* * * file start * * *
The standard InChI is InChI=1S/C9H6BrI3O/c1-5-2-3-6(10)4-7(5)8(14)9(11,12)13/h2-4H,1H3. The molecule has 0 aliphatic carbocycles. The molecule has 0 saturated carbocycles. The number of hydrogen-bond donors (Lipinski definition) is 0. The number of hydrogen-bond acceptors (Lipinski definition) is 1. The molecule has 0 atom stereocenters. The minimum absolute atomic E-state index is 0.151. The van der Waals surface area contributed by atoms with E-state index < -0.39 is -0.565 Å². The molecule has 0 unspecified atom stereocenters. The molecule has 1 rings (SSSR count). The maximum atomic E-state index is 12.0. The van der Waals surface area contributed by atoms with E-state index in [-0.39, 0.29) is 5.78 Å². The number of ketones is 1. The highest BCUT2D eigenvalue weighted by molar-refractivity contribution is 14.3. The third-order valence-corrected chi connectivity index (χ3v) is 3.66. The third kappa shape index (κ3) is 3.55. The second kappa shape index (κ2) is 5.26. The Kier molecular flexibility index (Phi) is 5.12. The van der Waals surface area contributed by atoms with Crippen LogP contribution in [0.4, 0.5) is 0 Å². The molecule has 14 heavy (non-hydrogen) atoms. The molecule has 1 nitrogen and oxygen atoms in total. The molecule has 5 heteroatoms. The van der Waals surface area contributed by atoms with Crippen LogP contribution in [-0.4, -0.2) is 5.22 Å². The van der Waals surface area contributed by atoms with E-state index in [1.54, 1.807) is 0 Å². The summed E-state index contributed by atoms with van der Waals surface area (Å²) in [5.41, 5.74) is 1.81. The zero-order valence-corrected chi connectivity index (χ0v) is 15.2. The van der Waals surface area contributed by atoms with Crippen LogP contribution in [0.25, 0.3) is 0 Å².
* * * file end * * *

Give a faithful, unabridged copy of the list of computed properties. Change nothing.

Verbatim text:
The standard InChI is InChI=1S/C9H6BrI3O/c1-5-2-3-6(10)4-7(5)8(14)9(11,12)13/h2-4H,1H3. The molecule has 0 aliphatic carbocycles. The molecule has 0 saturated carbocycles. The number of hydrogen-bond donors (Lipinski definition) is 0. The number of hydrogen-bond acceptors (Lipinski definition) is 1. The molecule has 0 atom stereocenters. The minimum absolute atomic E-state index is 0.151. The van der Waals surface area contributed by atoms with E-state index < -0.39 is -0.565 Å². The molecule has 0 unspecified atom stereocenters. The molecule has 1 rings (SSSR count). The maximum atomic E-state index is 12.0. The van der Waals surface area contributed by atoms with E-state index in [-0.39, 0.29) is 5.78 Å². The number of ketones is 1. The highest BCUT2D eigenvalue weighted by molar-refractivity contribution is 14.3. The third-order valence-corrected chi connectivity index (χ3v) is 3.66. The third kappa shape index (κ3) is 3.55. The second kappa shape index (κ2) is 5.26. The Kier molecular flexibility index (Phi) is 5.12. The van der Waals surface area contributed by atoms with Crippen LogP contribution in [0.4, 0.5) is 0 Å². The molecule has 14 heavy (non-hydrogen) atoms. The molecule has 1 nitrogen and oxygen atoms in total. The molecule has 5 heteroatoms. The van der Waals surface area contributed by atoms with Crippen LogP contribution in [-0.4, -0.2) is 5.22 Å². The van der Waals surface area contributed by atoms with E-state index in [1.54, 1.807) is 0 Å². The summed E-state index contributed by atoms with van der Waals surface area (Å²) in [5.41, 5.74) is 1.81. The zero-order valence-corrected chi connectivity index (χ0v) is 15.2. The van der Waals surface area contributed by atoms with Crippen LogP contribution in [0.25, 0.3) is 0 Å².